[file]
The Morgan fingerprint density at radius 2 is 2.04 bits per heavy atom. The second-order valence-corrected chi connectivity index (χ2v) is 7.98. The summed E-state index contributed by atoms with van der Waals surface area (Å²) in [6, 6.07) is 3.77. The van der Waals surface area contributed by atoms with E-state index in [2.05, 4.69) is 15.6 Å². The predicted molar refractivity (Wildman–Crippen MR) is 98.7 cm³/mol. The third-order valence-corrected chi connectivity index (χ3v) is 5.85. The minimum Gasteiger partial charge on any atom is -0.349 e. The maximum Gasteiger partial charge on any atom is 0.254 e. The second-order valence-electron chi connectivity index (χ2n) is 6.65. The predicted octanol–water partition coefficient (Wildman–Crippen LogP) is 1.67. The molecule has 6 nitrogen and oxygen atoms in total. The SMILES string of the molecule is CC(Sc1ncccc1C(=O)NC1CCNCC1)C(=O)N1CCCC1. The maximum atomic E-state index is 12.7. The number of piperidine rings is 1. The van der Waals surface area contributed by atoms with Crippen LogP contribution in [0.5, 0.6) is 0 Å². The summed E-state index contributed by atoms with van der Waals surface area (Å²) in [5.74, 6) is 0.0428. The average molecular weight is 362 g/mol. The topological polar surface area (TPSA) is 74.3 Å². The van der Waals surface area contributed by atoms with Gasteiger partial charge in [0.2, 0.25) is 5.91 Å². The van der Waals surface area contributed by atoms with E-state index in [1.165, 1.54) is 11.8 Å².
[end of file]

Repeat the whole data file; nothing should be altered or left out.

The Morgan fingerprint density at radius 2 is 2.04 bits per heavy atom. The second-order valence-corrected chi connectivity index (χ2v) is 7.98. The summed E-state index contributed by atoms with van der Waals surface area (Å²) in [6, 6.07) is 3.77. The van der Waals surface area contributed by atoms with E-state index in [2.05, 4.69) is 15.6 Å². The predicted molar refractivity (Wildman–Crippen MR) is 98.7 cm³/mol. The third-order valence-corrected chi connectivity index (χ3v) is 5.85. The minimum Gasteiger partial charge on any atom is -0.349 e. The maximum Gasteiger partial charge on any atom is 0.254 e. The second-order valence-electron chi connectivity index (χ2n) is 6.65. The predicted octanol–water partition coefficient (Wildman–Crippen LogP) is 1.67. The molecule has 6 nitrogen and oxygen atoms in total. The SMILES string of the molecule is CC(Sc1ncccc1C(=O)NC1CCNCC1)C(=O)N1CCCC1. The maximum atomic E-state index is 12.7. The number of piperidine rings is 1. The van der Waals surface area contributed by atoms with Crippen LogP contribution in [0.5, 0.6) is 0 Å². The summed E-state index contributed by atoms with van der Waals surface area (Å²) in [5.74, 6) is 0.0428. The average molecular weight is 362 g/mol. The topological polar surface area (TPSA) is 74.3 Å². The van der Waals surface area contributed by atoms with Gasteiger partial charge in [0.2, 0.25) is 5.91 Å². The van der Waals surface area contributed by atoms with E-state index in [1.165, 1.54) is 11.8 Å².